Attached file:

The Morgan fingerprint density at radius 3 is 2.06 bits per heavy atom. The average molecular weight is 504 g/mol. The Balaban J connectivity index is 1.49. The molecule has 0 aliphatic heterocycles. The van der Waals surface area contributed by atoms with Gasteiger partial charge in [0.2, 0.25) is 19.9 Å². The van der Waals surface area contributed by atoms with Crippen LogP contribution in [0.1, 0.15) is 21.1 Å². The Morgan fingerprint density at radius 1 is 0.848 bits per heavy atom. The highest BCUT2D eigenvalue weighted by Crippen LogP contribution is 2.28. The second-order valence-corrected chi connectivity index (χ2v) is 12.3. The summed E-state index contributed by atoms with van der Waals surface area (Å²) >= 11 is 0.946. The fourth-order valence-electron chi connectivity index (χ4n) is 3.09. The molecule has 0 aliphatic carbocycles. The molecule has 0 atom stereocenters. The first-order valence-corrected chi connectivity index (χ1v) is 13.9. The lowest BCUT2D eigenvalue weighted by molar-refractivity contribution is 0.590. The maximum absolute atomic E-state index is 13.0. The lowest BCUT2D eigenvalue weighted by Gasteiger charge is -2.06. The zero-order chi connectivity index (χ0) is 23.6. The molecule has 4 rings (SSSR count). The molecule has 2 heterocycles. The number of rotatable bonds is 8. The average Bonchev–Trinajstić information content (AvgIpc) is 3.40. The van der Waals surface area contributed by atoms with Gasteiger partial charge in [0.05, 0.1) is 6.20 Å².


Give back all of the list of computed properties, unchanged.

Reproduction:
The Morgan fingerprint density at radius 3 is 2.06 bits per heavy atom. The average molecular weight is 504 g/mol. The Balaban J connectivity index is 1.49. The molecule has 0 aliphatic heterocycles. The van der Waals surface area contributed by atoms with Gasteiger partial charge in [0.2, 0.25) is 19.9 Å². The van der Waals surface area contributed by atoms with Crippen LogP contribution in [0.1, 0.15) is 21.1 Å². The Morgan fingerprint density at radius 1 is 0.848 bits per heavy atom. The highest BCUT2D eigenvalue weighted by Crippen LogP contribution is 2.28. The second-order valence-corrected chi connectivity index (χ2v) is 12.3. The summed E-state index contributed by atoms with van der Waals surface area (Å²) >= 11 is 0.946. The fourth-order valence-electron chi connectivity index (χ4n) is 3.09. The molecule has 0 aliphatic carbocycles. The molecule has 0 atom stereocenters. The first-order valence-corrected chi connectivity index (χ1v) is 13.9. The lowest BCUT2D eigenvalue weighted by molar-refractivity contribution is 0.590. The maximum absolute atomic E-state index is 13.0. The lowest BCUT2D eigenvalue weighted by Gasteiger charge is -2.06. The zero-order chi connectivity index (χ0) is 23.6. The molecule has 4 rings (SSSR count). The molecule has 2 heterocycles. The number of rotatable bonds is 8. The average Bonchev–Trinajstić information content (AvgIpc) is 3.40. The van der Waals surface area contributed by atoms with Gasteiger partial charge in [0.05, 0.1) is 6.20 Å².